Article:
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Almost a year after a successful crowdfunding campaign to launch its flagship digital romance anthology, Rosy Press — the imprint created by former DC Entertainment and Disney Press editor Janelle Asselin — is teaming with indie publisher Oni Press to create a print version of Fresh Romance. Asselin talked to THR about taking the next step for the property, as well as dealing with the practicalities of independent comic book publishing in general.
“The more praise and accolades we got [for the digital series], the more I would hear from people ‘oh, but is this in print?'” Asselin explained when asked about the decision to move Fresh Romance into print. “In comics, while digital is a growing market — and an easily accessible one for the demographics I’m targeting — a lot of people still really love the feel of a book in their hands. I get that. I buy a lot of books in both physical and digital formats. So in order to hit a wider audience, we need to be available in both print and digital. That’s the reality of today’s comics market.”
In order to create the print version, Asselin is turning back to Kickstarter, and partnering with Oregon’s Oni Press, home of the original Scott Pilgrim comic books, as well as a wealth of material from supernatural western The Sixth Gun to cold war thriller The Coldest City, currently in production as a movie starring Charlize Theron and James McAvoy.
“Having a print partner in Oni means that we can take risks that, as a small independent one-person publisher like Rosy Press, we otherwise couldn’t take,” Asselin said, but added that “it would’ve felt weird to me to go to print without having a Kickstarter edition for people to back given the staunch support we got from our original KS backers.” (The print Kickstarter campaign will offer an exclusive version of the book, in addition to other rewards. Additionally, its success will “signal to Oni that they’ve made the right investment in partnering with us and encourage them to do future editions, volumes and comics with us,” according to Asselin.)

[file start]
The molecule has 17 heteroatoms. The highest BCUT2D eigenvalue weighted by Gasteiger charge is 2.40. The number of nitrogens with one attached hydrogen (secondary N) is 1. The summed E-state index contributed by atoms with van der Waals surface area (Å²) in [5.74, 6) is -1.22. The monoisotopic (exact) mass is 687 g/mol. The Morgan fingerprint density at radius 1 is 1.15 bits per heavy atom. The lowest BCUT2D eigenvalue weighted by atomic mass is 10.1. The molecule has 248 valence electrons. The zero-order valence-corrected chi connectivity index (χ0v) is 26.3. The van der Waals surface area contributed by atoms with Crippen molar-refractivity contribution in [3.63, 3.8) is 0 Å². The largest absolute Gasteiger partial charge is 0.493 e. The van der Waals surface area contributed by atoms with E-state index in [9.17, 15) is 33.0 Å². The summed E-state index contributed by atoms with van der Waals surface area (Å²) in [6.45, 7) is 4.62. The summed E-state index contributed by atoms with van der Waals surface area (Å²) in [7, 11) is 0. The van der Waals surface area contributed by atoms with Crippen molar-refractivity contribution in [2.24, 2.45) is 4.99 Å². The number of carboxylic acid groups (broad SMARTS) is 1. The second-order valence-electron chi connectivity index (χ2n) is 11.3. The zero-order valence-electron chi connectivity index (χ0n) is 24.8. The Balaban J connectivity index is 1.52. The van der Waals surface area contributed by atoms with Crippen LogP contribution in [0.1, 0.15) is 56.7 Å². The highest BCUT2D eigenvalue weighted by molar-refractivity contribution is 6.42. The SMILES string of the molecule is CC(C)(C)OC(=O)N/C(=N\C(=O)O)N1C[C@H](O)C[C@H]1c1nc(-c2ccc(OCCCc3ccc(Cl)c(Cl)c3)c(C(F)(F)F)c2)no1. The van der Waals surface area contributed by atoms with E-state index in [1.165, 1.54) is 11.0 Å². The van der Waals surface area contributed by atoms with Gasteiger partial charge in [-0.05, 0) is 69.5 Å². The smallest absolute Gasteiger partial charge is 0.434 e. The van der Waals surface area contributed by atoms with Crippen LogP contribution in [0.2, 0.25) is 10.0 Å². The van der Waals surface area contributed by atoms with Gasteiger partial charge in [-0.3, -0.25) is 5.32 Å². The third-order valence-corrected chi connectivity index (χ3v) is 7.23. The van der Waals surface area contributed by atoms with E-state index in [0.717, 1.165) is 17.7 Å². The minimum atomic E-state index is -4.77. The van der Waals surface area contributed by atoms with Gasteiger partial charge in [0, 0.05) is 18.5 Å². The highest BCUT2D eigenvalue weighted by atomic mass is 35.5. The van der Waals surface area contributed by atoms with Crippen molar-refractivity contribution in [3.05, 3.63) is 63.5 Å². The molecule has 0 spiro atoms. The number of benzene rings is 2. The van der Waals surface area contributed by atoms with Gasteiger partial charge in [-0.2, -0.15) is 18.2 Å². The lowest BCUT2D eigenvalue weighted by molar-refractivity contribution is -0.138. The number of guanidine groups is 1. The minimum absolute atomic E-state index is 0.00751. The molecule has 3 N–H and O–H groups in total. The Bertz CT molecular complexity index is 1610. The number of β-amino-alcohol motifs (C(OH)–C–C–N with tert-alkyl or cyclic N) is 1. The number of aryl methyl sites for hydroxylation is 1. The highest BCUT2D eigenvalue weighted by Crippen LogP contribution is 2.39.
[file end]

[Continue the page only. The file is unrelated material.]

“I had a lot of offers on the table, both formal and informal, but Oni was the option that felt really right,” Asselin said about her choice of partner. “Their editorial staff is pretty small, but it’s one of the most diverse in comics. And the thing is that they don’t just talk the talk, they walk the walk — I couldn’t possibly partner with a company that doesn’t share my ideals and treat their staff and creators right. I’ve never heard of anyone at Oni doing anything horrible. That’s kind of a key thing for me, and more rare than one would hope in comics.”
The chance to work with Oni Managing Editor Ari Yarwood was another key factor, Asselin adds. “She absolutely believes in Fresh Romance and in what Rosy Press is putting out. Now instead of one queer lady making Fresh Romance happen, you have two. And that is also a pretty key thing for me.”
The new print editions of Fresh Romance won’t simply be literal physical versions of the digital issues, Asselin said.
“Oni and I were in complete agreement that the collection should feel solid and unique,” she explained. “Rather than serialized chunks of story in six different issues, readers will get complete stories or chapters. For instance, the 20-page Beauties [by Marguerite Bennett and Trungles] will be collected in its entirety while the 60 pages of chapter one (of three) of Ruined [by Sarah Vaughn and Sarah Winifred Searle] will also be included. It gives a different reading experience than reading the digital issues. There are over 200 pages of comics in Fresh Romance Vol. 1, and the general feel of the book will really embrace the physical format.”